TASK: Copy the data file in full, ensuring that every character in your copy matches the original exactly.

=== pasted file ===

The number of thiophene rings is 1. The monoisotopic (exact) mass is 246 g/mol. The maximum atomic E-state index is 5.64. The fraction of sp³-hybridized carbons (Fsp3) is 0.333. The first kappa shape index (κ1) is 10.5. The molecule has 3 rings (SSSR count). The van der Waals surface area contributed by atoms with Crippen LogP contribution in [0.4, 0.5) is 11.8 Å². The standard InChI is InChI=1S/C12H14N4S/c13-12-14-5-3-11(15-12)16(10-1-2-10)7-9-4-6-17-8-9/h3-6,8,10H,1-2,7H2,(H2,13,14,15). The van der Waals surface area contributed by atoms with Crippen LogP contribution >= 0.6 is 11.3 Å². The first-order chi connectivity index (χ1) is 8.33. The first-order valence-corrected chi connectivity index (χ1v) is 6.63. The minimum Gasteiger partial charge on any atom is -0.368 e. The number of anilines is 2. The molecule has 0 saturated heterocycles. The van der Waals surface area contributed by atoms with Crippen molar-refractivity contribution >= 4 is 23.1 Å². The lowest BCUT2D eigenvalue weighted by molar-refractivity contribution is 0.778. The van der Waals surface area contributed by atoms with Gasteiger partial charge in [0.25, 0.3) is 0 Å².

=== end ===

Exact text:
The number of thiophene rings is 1. The monoisotopic (exact) mass is 246 g/mol. The maximum atomic E-state index is 5.64. The fraction of sp³-hybridized carbons (Fsp3) is 0.333. The first kappa shape index (κ1) is 10.5. The molecule has 3 rings (SSSR count). The van der Waals surface area contributed by atoms with Crippen LogP contribution in [0.4, 0.5) is 11.8 Å². The standard InChI is InChI=1S/C12H14N4S/c13-12-14-5-3-11(15-12)16(10-1-2-10)7-9-4-6-17-8-9/h3-6,8,10H,1-2,7H2,(H2,13,14,15). The van der Waals surface area contributed by atoms with Crippen LogP contribution >= 0.6 is 11.3 Å². The first-order chi connectivity index (χ1) is 8.33. The first-order valence-corrected chi connectivity index (χ1v) is 6.63. The minimum Gasteiger partial charge on any atom is -0.368 e. The number of anilines is 2. The molecule has 0 saturated heterocycles. The van der Waals surface area contributed by atoms with Crippen molar-refractivity contribution >= 4 is 23.1 Å². The lowest BCUT2D eigenvalue weighted by molar-refractivity contribution is 0.778. The van der Waals surface area contributed by atoms with Gasteiger partial charge in [0.25, 0.3) is 0 Å².